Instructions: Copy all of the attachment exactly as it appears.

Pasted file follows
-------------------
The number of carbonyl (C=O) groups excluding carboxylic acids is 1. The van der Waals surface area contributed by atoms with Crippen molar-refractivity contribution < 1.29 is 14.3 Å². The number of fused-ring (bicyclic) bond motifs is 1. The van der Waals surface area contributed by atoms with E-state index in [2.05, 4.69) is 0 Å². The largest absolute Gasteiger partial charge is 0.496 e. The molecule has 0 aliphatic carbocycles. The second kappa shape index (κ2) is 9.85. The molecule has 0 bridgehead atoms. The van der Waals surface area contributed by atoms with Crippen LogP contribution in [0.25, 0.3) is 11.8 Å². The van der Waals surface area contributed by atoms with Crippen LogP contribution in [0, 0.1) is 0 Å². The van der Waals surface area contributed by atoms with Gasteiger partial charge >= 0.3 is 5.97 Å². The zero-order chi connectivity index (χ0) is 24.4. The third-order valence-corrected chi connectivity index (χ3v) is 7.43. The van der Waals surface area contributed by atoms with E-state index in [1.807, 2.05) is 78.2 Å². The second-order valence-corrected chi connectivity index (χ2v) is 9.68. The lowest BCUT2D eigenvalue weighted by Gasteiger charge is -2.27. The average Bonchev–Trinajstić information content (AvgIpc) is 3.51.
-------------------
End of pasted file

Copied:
The number of carbonyl (C=O) groups excluding carboxylic acids is 1. The van der Waals surface area contributed by atoms with Crippen molar-refractivity contribution < 1.29 is 14.3 Å². The number of fused-ring (bicyclic) bond motifs is 1. The van der Waals surface area contributed by atoms with E-state index in [2.05, 4.69) is 0 Å². The largest absolute Gasteiger partial charge is 0.496 e. The molecule has 0 aliphatic carbocycles. The second kappa shape index (κ2) is 9.85. The molecule has 0 bridgehead atoms. The van der Waals surface area contributed by atoms with Crippen LogP contribution in [0.25, 0.3) is 11.8 Å². The van der Waals surface area contributed by atoms with Crippen LogP contribution in [0, 0.1) is 0 Å². The van der Waals surface area contributed by atoms with Gasteiger partial charge >= 0.3 is 5.97 Å². The zero-order chi connectivity index (χ0) is 24.4. The third-order valence-corrected chi connectivity index (χ3v) is 7.43. The van der Waals surface area contributed by atoms with E-state index in [1.807, 2.05) is 78.2 Å². The second-order valence-corrected chi connectivity index (χ2v) is 9.68. The lowest BCUT2D eigenvalue weighted by Gasteiger charge is -2.27. The average Bonchev–Trinajstić information content (AvgIpc) is 3.51.